Monday, December 31, 2012


Doesn't look quite real, does it? But it is, this clerodendron growing beside my parents' driveway. I don't know a lot about plants, though I look the names up often--for translations, for poems, for no good reason. Wikipedia tells me clerodendron's common names include "glorybower," "bagflower," and "bleeding-heart," which don't seem real, either. Seem, at least, insufficient.

Here in the northwest, it's still green in the winter, and gray. We have two flowers blooming in the garden, both bright pink. The bergenia seems to be having its best December ever, tall and emphatically belled. And up on the slope, a rhododendron my uncle propagated years ago has two precocious (or deluded) blooms. I wonder what it will do in the spring, or if it gets really cold. Last winter's wet snow pulled the flowering currants right out of the ground, though I propped them up and cut them back and they seemed to survive the indignity. 

I don't know if any of this is what I'm supposed to be noticing, what I need to notice. Some days it's enough just to list, and name, and reconsider. Those blue fruits in their hot pink skirting: robin's egg or midnight? Ocean or sky? December into January: a little of both.

Wishing all good noticing--good reading and writing--in 2013!

Thursday, November 15, 2012

11 Odd Things Learned in the Course of Translation

--tidbits picked up in translating Beyond the Islands (Alicia Yánez Cossío) and Trafalgar (Angélica Gorodischer)--

Some days, translation is like a treasure hunt, a sanctioned scavenge after curious words and unfamiliar allusions. (Happily, I'm a fan of dictionaries and reference books; my dictionary stand is a prized possession.) When the project's finished, some of those definitions and associations slip back out of mind and beyond memory, but others linger. These details may already have been known to many of you, but they were new to me.

Boulevard Oroño
Riddle or rest?
  1. Aerugo is another word for verdigris (a green or bluish patina formed on copper, brass, or bronze surfaces exposed to the atmosphere for long periods of time).
  2. A tero is a Southern lapwing, a loud-voiced bird common in South America. 
  3. Rosario's Oroño Boulevard is indeed lined with "cold, serious, heavy houses, with grilles but without gardens, maybe at the most a tile patio paved like the sidewalk" -- and also with palm trees, Sphinx benches, and Sunday strollers. 
  4. José de Villamil, born in New Orleans in 1788, later became an advocate for Ecuadorian independence and was the first governor of the Galápagos islands.
  5. Baby's breath is also called gypsophila.
  6. A pair of embracing skeletons, found in an 8000-year-old burial site on the Santa Elena Peninsula (Ecuador), have been called the pre-ceramic Adam and Eve or Los Amantes de Sumpa.
  7. Newell's Old Boys (one of Rosario's soccer teams--early team of Lionel Messi) can also be spelled Ñuls.
  8. Aguamala is a word for jellyfish (not nasty water).
  9. Opuntia is a prickly pear.
  10. Cheviot is a fine, wool fabric. Also a breed of sheep.
  11. And Trafalgar is not only a the name of a battle, and--in Gorodischer's stories--a proper name, but the title of a Bee Gees song.

I'm getting ready to start a new project. I wonder what I'll learn this time around?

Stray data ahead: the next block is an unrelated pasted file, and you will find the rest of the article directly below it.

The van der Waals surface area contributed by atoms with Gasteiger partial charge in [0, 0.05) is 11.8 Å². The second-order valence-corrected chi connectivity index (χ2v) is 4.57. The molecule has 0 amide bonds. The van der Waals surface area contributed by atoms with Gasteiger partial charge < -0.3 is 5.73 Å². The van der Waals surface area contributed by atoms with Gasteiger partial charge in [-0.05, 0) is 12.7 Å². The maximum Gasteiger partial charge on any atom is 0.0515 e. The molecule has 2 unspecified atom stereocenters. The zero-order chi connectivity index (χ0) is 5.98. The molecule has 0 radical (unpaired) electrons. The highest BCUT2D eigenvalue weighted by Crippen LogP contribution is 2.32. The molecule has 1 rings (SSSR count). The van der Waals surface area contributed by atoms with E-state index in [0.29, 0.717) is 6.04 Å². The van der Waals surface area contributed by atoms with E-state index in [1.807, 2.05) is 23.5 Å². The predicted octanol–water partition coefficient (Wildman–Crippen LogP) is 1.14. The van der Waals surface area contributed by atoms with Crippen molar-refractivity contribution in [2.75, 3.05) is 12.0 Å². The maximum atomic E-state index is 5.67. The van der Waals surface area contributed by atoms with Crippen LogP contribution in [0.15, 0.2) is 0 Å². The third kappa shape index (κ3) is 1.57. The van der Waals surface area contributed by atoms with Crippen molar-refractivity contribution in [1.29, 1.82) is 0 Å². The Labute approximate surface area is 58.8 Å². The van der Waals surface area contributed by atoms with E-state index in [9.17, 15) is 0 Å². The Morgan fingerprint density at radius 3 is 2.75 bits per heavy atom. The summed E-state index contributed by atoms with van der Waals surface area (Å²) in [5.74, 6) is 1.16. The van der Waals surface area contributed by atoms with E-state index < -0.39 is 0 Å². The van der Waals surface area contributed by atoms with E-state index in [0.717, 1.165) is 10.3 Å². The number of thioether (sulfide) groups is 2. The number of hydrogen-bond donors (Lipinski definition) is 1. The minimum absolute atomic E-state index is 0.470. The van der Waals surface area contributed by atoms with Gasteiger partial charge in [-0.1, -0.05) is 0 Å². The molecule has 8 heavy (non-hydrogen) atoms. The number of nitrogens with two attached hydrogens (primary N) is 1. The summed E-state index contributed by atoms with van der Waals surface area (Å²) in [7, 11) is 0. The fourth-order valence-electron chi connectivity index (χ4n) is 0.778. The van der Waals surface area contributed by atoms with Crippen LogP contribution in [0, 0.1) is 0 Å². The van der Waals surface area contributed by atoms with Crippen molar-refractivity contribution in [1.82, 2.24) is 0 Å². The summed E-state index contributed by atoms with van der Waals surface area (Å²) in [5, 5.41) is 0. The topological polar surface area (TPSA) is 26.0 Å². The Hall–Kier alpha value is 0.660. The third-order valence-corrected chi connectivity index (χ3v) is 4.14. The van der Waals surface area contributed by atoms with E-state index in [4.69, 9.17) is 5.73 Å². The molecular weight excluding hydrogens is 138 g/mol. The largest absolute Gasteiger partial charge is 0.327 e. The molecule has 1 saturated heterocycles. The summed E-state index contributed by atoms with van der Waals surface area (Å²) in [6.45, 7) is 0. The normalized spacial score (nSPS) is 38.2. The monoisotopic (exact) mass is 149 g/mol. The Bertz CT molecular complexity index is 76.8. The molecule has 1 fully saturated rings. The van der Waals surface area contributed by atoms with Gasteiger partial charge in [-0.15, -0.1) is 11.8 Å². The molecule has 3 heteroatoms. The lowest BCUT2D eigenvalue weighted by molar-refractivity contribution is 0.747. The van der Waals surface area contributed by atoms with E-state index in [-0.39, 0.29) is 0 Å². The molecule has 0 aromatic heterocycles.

Wednesday, November 14, 2012

Verbicide, the misunderstood crime

The word of the day (happy result of a dictionary detour) is:  

1. the willful distortion or depreciation of the original meaning of a word.
2. a person who willfully distorts the meaning of a word.

Note the deliberation: verbicide is a sin of commission. This isn't malapropism, mistaken identity, well-meaning thought getting out ahead of vocabulary. Destructive of language, destructive of meaning, verbicide might be a form of lying. A cause of loss, occasion for mourning, for fury. 

But I especially like the second meaning, the thought that one might be a verbicide. What might a verbicide wear, how might she try to conceal her crimes? Is there a Most Wanted list?

Now, cross-checking this definition in the little electronic dictionary embedded in my word processor, no verbicide appears. The closest options are herbicide and vermicide. Worm poison, plant poison-- lots of poisons in the world. No human agents of destruction (think parricide, fratricide) in those definitions. Just substances, slick and dangerous and, one hopes, sparingly applied. But verbicide goes unmentioned, unrecorded--the forgotten crime, the silent killer.

Riffing on verbicide, it's true, might lead me down that slippery slope, that primrose path paved with good intentions to the hell of depreciated or distorted meanings, decapitated verbs, slaughtered adjectives. And what of the adverb, so frequently maligned by the authors of writing how-to books? Who will protect hopefully, quickly, brilliantly?

Verbicide: stop it, prevent it, punish it! You can't be too careful.

I have never said of anyone, "He is an unrepentant verbicide," but I will be looking for my chance to do so.

Sunday, November 11, 2012

Proofreading and Second Chances

It has never yet happened that, reading proofs, I haven't found some dreadful if trifling error--often after 20 or 30 error-free pages, when I was beginning to wonder whether the task was, indeed, worthwhile. But there it will be, the third i in the middle of a word, the second however in a row. No matter how many times I've reread, revised, and corrected the manuscript. Is correcting proofs worth my time? Yes. Always.

I've just been correcting the proofs for Trafalgar, Angélica Gorodsicher's novel-in-stories. Sure enough, there were a few things to fix.    

Lisa Carter, in a recent post on her blog Intralingo, offers 3 Reasons to Review Galleys and Proofs. One of these is learning from the editor. The copyeditor for Trafalgar didn't make too many big changes, but there were several pointed questions (third cup of coffee? two pages ago, he ordered his fifth) I was glad to resolve. Not to mention a slew of commas I should have put in to begin with.

It's hard to read the same text again, and again, and still imagine one is reading with fresh eyes. But some months had passed since I'd last looked at the manuscript, and by forcing myself to read slowly, as if I didn't yet know the stories, I caught a number of errors (an excess letter here, an omitted  "  there) that I would have hated to see in the final, printed book.